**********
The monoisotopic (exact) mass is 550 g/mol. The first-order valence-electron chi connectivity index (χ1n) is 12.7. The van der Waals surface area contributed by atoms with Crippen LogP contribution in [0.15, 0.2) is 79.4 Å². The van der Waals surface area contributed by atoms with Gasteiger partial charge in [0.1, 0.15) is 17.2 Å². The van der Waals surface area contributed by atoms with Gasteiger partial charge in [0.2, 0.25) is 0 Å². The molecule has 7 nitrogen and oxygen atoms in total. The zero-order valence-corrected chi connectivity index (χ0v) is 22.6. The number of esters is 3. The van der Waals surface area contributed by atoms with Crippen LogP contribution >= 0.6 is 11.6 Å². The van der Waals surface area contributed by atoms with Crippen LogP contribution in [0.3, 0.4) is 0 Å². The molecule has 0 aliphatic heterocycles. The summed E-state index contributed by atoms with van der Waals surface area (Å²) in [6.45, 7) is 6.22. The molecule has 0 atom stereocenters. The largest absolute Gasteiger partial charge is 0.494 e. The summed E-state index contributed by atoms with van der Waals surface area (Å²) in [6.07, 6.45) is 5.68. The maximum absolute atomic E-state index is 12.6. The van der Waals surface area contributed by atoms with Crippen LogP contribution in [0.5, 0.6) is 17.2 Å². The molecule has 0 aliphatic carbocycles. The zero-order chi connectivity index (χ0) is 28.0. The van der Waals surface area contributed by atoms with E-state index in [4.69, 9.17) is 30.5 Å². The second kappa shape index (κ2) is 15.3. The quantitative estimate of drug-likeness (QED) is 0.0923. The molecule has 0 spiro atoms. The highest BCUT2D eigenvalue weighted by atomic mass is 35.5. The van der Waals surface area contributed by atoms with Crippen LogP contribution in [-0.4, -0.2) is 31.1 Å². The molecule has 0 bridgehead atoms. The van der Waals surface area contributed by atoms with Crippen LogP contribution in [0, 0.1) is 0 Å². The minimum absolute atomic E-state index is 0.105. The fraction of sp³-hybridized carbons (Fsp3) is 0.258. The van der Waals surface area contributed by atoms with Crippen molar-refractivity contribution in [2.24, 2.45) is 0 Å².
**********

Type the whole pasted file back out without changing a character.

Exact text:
The monoisotopic (exact) mass is 550 g/mol. The first-order valence-electron chi connectivity index (χ1n) is 12.7. The van der Waals surface area contributed by atoms with Crippen LogP contribution in [0.15, 0.2) is 79.4 Å². The van der Waals surface area contributed by atoms with Gasteiger partial charge in [0.1, 0.15) is 17.2 Å². The van der Waals surface area contributed by atoms with Gasteiger partial charge in [0.2, 0.25) is 0 Å². The molecule has 7 nitrogen and oxygen atoms in total. The zero-order valence-corrected chi connectivity index (χ0v) is 22.6. The number of esters is 3. The van der Waals surface area contributed by atoms with Crippen LogP contribution >= 0.6 is 11.6 Å². The van der Waals surface area contributed by atoms with Crippen LogP contribution in [0.3, 0.4) is 0 Å². The molecule has 0 aliphatic heterocycles. The summed E-state index contributed by atoms with van der Waals surface area (Å²) in [6.45, 7) is 6.22. The molecule has 0 atom stereocenters. The largest absolute Gasteiger partial charge is 0.494 e. The summed E-state index contributed by atoms with van der Waals surface area (Å²) in [6.07, 6.45) is 5.68. The maximum absolute atomic E-state index is 12.6. The van der Waals surface area contributed by atoms with Crippen LogP contribution in [0.5, 0.6) is 17.2 Å². The molecule has 0 aliphatic carbocycles. The zero-order chi connectivity index (χ0) is 28.0. The van der Waals surface area contributed by atoms with E-state index in [4.69, 9.17) is 30.5 Å². The second kappa shape index (κ2) is 15.3. The quantitative estimate of drug-likeness (QED) is 0.0923. The molecule has 0 spiro atoms. The highest BCUT2D eigenvalue weighted by atomic mass is 35.5. The van der Waals surface area contributed by atoms with Crippen LogP contribution in [-0.4, -0.2) is 31.1 Å². The molecule has 0 bridgehead atoms. The van der Waals surface area contributed by atoms with Crippen LogP contribution in [0, 0.1) is 0 Å². The minimum absolute atomic E-state index is 0.105. The fraction of sp³-hybridized carbons (Fsp3) is 0.258. The van der Waals surface area contributed by atoms with Crippen molar-refractivity contribution in [2.24, 2.45) is 0 Å².